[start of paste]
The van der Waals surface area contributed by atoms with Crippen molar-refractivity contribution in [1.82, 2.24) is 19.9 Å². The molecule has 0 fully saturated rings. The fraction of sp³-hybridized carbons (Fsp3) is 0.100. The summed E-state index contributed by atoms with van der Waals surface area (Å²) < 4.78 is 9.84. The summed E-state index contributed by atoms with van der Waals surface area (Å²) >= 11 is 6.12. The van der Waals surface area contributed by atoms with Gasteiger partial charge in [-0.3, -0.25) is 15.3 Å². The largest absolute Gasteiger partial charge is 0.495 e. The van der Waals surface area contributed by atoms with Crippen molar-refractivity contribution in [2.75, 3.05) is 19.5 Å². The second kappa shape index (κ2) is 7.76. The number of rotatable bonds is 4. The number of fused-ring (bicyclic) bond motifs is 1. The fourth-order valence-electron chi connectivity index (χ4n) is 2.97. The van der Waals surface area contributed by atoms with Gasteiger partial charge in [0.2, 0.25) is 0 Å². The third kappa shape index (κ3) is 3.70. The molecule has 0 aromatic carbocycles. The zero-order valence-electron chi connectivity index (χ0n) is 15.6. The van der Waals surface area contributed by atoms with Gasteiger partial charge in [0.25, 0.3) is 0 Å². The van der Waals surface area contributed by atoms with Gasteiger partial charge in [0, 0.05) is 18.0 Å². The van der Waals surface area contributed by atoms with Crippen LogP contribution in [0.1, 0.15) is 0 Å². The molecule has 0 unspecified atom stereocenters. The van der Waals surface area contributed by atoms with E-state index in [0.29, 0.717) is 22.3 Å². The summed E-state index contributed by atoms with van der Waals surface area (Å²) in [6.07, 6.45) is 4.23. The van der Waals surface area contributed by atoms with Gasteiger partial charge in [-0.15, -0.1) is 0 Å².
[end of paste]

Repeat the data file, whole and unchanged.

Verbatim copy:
The van der Waals surface area contributed by atoms with Crippen molar-refractivity contribution in [1.82, 2.24) is 19.9 Å². The molecule has 0 fully saturated rings. The fraction of sp³-hybridized carbons (Fsp3) is 0.100. The summed E-state index contributed by atoms with van der Waals surface area (Å²) < 4.78 is 9.84. The summed E-state index contributed by atoms with van der Waals surface area (Å²) >= 11 is 6.12. The van der Waals surface area contributed by atoms with Gasteiger partial charge in [-0.3, -0.25) is 15.3 Å². The largest absolute Gasteiger partial charge is 0.495 e. The van der Waals surface area contributed by atoms with Crippen molar-refractivity contribution in [2.75, 3.05) is 19.5 Å². The second kappa shape index (κ2) is 7.76. The number of rotatable bonds is 4. The number of fused-ring (bicyclic) bond motifs is 1. The fourth-order valence-electron chi connectivity index (χ4n) is 2.97. The van der Waals surface area contributed by atoms with Gasteiger partial charge in [0.2, 0.25) is 0 Å². The third kappa shape index (κ3) is 3.70. The molecule has 0 aromatic carbocycles. The zero-order valence-electron chi connectivity index (χ0n) is 15.6. The van der Waals surface area contributed by atoms with Gasteiger partial charge in [0.25, 0.3) is 0 Å². The van der Waals surface area contributed by atoms with Gasteiger partial charge in [0, 0.05) is 18.0 Å². The van der Waals surface area contributed by atoms with Crippen LogP contribution in [0.1, 0.15) is 0 Å². The molecule has 0 unspecified atom stereocenters. The van der Waals surface area contributed by atoms with E-state index in [0.29, 0.717) is 22.3 Å². The summed E-state index contributed by atoms with van der Waals surface area (Å²) in [6.07, 6.45) is 4.23. The van der Waals surface area contributed by atoms with Gasteiger partial charge in [-0.15, -0.1) is 0 Å².